Watching the Roberto Rossellini's War Trilogy boxed set doesn't feel like you're just watching movies, but like you are watching history. The history of cinema, to be sure, but also a bonafide historical document. The films contained herein--Rome Open City, Paisan, and Germany Year Zero--were made between 1945 and 1948. They were shot on location, documenting the ravages of World War II by setting the drama in the bombed-out ruins of Italy and Germany. Working with many non-professional actors, operating on a shoestring budget and often shooting with scraps of film, this is the birth of Italian Neorealism.

The stage is set with the 1963 introduction Rossellini filmed for French television, preparing audiences for the airing of Rome Open City. He talks about the hurdles of production and the intention of this effort. He was aiming for a sincere chronicle of what happened, to show the world what his countrymen had just experienced. It's hard not to think of the common reaction we could expect today, of audiences recoiling and shrieking, "No, it's too soon!" When did we become such ninnies, scared of the shadow of our own shared experiences? When Rossellini shot Rome Open City, the title had real significance: Rome was the only Italian city that had been liberated from Nazi occupiers. There he was, standing among the wreckage with his film camera, staring the moment right in the eye, refusing to flinch from the responsibility of telling others what happened. You can see the same thing in Iran when they protest, with citizens raising their cell phones aloft to record what is going down. Yet, in America, we get mad at journalists for telling too much and still can't figure out how to memorialize 9/11. Go figure.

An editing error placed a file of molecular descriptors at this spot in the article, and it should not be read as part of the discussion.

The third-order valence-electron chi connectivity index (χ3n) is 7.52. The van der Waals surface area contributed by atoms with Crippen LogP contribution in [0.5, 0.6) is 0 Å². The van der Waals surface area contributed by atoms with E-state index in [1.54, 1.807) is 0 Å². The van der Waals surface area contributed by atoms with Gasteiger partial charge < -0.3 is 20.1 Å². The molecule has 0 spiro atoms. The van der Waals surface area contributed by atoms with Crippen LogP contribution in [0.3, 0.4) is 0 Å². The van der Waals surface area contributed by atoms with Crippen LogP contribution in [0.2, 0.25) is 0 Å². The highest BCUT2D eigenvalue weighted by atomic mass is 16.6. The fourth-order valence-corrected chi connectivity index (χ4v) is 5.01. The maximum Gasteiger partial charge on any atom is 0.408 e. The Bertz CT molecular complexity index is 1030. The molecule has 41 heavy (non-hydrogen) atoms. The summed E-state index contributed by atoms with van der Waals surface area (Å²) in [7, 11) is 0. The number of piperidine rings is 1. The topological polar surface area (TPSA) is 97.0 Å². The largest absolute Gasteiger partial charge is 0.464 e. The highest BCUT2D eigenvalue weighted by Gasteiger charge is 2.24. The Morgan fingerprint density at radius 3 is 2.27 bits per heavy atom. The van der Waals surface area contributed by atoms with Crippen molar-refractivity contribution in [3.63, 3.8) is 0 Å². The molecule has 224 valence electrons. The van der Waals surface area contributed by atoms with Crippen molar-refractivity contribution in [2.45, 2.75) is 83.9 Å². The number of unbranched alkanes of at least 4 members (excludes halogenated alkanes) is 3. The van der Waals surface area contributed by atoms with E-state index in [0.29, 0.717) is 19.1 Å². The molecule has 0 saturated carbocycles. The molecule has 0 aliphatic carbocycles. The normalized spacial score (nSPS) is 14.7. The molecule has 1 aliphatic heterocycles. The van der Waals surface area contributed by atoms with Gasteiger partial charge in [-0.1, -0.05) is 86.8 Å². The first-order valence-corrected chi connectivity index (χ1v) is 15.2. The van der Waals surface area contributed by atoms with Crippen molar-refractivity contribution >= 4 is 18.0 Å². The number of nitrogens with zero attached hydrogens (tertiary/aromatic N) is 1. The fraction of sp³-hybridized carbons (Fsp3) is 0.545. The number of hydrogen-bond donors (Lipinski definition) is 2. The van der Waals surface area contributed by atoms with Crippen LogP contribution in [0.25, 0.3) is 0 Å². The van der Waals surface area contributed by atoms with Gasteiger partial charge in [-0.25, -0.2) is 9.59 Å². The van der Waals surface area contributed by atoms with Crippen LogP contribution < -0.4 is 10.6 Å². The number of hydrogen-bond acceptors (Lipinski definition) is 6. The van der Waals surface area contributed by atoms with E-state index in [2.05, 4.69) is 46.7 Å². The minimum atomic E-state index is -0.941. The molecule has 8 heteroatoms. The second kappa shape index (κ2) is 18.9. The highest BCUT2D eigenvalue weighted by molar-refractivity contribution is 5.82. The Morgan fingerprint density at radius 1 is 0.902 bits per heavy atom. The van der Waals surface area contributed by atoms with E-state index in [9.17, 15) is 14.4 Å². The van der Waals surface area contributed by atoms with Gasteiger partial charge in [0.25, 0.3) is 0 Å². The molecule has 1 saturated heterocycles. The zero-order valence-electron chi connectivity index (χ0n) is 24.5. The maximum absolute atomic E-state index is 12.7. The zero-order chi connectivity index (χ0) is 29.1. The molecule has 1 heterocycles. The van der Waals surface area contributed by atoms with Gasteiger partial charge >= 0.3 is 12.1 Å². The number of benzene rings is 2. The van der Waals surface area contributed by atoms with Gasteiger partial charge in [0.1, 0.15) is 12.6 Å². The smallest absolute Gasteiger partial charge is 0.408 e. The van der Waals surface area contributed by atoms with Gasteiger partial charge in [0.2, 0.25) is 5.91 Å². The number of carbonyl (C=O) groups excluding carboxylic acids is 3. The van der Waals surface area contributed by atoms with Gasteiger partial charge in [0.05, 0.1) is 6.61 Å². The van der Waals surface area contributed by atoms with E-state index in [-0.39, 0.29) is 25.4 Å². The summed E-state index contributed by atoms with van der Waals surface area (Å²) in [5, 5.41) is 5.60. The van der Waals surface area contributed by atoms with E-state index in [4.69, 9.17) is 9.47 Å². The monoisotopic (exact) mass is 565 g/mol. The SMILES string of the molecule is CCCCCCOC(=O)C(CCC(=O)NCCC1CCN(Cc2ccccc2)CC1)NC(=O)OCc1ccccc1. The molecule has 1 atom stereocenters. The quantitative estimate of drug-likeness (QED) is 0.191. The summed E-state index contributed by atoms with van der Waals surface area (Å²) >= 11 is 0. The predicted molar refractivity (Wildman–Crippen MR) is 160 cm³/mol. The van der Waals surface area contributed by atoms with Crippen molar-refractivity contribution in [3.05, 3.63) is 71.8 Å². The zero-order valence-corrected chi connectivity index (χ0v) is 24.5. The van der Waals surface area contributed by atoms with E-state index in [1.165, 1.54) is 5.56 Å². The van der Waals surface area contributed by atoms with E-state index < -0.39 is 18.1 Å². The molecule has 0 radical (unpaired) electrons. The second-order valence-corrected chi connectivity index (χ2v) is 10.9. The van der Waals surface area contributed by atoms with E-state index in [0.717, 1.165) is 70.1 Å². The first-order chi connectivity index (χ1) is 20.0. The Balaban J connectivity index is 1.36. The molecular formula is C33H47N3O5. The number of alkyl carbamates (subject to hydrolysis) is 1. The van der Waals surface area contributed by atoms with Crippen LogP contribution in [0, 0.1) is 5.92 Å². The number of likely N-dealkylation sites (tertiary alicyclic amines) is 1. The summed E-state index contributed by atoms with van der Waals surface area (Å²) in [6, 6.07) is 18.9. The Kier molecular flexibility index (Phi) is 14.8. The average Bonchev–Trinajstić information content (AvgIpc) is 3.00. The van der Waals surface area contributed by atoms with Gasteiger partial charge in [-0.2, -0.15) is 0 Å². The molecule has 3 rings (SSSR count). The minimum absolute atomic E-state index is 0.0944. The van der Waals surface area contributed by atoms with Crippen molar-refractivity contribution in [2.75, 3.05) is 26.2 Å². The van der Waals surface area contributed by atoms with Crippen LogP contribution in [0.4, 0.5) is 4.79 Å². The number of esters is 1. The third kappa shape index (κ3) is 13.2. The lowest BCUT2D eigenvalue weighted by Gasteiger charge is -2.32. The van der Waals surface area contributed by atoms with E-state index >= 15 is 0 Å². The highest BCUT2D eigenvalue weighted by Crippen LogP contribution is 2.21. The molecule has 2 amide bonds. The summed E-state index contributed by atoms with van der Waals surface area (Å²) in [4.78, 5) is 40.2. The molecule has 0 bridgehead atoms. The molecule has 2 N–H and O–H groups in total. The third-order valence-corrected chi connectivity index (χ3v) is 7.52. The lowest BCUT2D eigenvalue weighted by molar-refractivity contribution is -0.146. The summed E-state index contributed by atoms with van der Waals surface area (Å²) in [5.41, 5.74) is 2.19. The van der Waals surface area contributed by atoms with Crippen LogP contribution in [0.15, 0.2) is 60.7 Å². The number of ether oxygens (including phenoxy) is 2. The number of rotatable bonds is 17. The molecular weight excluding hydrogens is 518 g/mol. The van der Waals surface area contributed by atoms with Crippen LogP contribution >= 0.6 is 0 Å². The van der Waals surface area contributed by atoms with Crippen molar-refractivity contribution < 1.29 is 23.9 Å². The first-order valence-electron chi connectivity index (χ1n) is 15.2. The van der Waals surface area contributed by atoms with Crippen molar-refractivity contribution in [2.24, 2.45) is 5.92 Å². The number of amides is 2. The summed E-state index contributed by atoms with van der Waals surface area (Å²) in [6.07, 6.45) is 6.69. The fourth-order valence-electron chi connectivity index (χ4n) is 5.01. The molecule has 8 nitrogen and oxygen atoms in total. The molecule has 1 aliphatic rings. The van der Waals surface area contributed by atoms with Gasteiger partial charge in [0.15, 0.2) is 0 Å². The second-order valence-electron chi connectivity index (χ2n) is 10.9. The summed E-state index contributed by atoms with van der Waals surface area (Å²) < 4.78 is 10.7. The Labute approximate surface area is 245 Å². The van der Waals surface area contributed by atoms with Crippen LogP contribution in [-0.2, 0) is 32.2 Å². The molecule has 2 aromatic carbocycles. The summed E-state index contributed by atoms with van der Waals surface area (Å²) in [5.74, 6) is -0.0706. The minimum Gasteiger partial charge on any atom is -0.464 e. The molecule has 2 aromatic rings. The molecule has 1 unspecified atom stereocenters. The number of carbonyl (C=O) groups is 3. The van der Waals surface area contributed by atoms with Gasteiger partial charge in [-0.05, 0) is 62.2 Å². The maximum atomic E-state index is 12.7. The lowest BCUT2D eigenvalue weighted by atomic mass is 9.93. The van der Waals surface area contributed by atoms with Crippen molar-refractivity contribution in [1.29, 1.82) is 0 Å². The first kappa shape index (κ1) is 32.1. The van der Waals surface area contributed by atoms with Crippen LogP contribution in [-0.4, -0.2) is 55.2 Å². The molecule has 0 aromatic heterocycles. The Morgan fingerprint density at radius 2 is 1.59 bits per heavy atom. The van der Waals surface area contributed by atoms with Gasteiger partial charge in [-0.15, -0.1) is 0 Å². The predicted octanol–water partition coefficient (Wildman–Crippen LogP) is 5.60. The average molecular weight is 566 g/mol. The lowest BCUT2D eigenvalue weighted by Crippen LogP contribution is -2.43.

Rome Open City (Roma città aperta - 1945; 103 minutes) is set in Rome during the latter days of the German occupation. There is a brief mention that U.S. forces may be on their way, but no one is sure if that is real or a myth. The story here, as written by Sergio Amidei with some assistance from Federico Fellini, is of the Italian resistance, of the regular people who did not want their country hijacked by Fascists and Nazis. They are the kindred spirits of the French Resistance, as celebrated by Jean-Pierre Melville and others, as well as the Germans who understood they were being dragged down by a madman, most recently immortalized in Bryan Singer's Valkyrie. These ramshackle citizen armies, to my mind, haven't had their stories told enough. As heroes, they are undersung. Rossellini himself would revisit the topic in his 1960 drama Escape by Night, which in a way is almost like a more Hollywood-influenced retelling of the picture that first got him noticed internationally.